I’d been an AC/DC fan since I’d first heard them in 1976. AC/DC had this raw edge. They weren’t heavy metal, they were a blues band playing extremely hard rock. I saw them in 1977 at Sheffield University on the Let There Be Rock tour, and in ’78 at the Top Rank on the Powerage tour. So when Leppard opened for them on the Highway To Hell tour in ’79, it was just unbelievably exciting.
They looked after us. We had good lights and sound, and we went down really well with their audience. There wasn’t much socialising, but the overall vibe of the two bands together was pretty damn good. It wasn’t that AC/DC weren’t friendly, we just never saw much of them. But the one guy who was really personable was Bon Scott. I remember we happened to be in the same hotel as them one night, we had four straws in one pint, and Bon threw a tenner down and said: ‘Here you are, lads! Go buy yourselves a round.’ Sadly I never had the chance to pay him back.
We did four nights at Hammersmith Odeon. Less than a year later, after Bon died and Brian Johnson joined the band, we opened for them at the Palladium in New York. That was Brian’s first gig in America, ever, and I remember him and me standing outside the hotel and he was asking me for advice! ‘What am I gonna do, like?’ That was our only gig opening for AC/DC with that line-up.
On the Highway To Hell tour, we watched them like hawks every night. We wanted to learn, and one of the big lessons was the value of repetition, which is a key ingredient to longterm success. Most artists don’t want to repeat themselves, but if you want to stay in the game you don’t change your set every night. AC/DC never changed their sound, their look or their work ethic.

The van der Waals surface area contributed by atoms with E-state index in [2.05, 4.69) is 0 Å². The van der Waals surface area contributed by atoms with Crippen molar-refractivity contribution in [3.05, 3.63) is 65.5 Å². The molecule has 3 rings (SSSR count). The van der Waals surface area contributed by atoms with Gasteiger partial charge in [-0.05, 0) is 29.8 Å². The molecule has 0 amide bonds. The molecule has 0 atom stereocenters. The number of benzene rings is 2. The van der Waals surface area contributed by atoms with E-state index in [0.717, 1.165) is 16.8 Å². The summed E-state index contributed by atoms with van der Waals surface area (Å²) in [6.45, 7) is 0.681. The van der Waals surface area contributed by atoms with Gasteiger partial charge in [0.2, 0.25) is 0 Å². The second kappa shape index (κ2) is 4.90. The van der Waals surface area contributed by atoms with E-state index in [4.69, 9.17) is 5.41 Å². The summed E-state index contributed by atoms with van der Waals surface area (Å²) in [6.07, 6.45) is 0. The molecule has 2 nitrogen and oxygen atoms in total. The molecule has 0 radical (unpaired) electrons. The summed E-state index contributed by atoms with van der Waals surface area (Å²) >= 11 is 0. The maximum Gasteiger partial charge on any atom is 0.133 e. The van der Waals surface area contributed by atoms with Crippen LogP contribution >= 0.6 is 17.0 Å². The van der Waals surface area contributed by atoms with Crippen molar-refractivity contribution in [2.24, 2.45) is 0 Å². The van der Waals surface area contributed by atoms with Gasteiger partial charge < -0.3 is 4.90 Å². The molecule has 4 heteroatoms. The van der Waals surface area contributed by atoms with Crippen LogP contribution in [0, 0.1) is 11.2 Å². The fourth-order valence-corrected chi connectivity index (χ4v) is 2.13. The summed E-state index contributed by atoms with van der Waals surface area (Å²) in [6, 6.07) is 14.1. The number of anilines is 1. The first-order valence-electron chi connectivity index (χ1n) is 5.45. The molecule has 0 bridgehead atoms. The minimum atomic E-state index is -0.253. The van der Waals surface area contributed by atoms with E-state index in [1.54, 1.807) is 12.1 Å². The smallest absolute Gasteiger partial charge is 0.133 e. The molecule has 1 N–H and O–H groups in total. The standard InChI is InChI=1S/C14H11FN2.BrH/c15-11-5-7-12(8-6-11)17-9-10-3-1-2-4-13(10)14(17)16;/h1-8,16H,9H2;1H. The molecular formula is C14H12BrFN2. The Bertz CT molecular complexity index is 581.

They were the only band I can think of where the eye candy was not the lead singer. It was this schoolboy. A few other guitar players were more front-and-centre – Ritchie Blackmore and Michael Schenker. AC/DC had this great singer who was very charismatic, but most of the time all the eyes were on Angus.
When you think about what Malcolm Young and Cliff Williams did on stage from a visual point of view, it’s almost comical how little they did. They just stayed rooted to the spot and held down an insane rhythm with Phil Rudd. The tightest rhythm section you’re ever going to hear. They left the other two to it – Bon looking cool, and Angus charging around like he was on coke but wasn’t.
The Glasgow Apollo shows were the most memorable for me. The first night, I went up to the balcony when AC/DC went on. They started off with Live Wire, and that balcony… My god, I thought it was going to come down with all these people jumping around going bonkers. It was like a fucking trampoline! For a few minutes I was terrified. So I just fucking legged it. I watched the rest of the show from the side of the stage.
Bon was an amazing frontman. Every night, he wore a sleeveless denim jacket, no shirt, and he was in good shape for a guy who drank so much. But it was the expression in his face that I remember most. He looked like he didn’t give a shit. I don’t mean he didn’t give a shit about being in tune or in time, he just had this facial expression that said he was living in the moment. And he really oozed confidence. He didn’t say much on stage, but he said it all in his lyrics, which were a bit nudge-nudge, wink-wink in places, but so cool.
In those two weeks we were on that tour, I didn’t have any great conversations with Bon. But he was always jovial, confident, probably tanked up, and just funny to be around.
It was massive shock when he died. I didn’t realise how bad Bon was. I didn’t know the extent of his drinking. I didn’t see him drink any more than we did. To me it was as shocking as if he’d died in a car crash. I just feel lucky to have had that experience of touring with AC/DC, watching the band, and watching Bon, night after night. It was a privilege.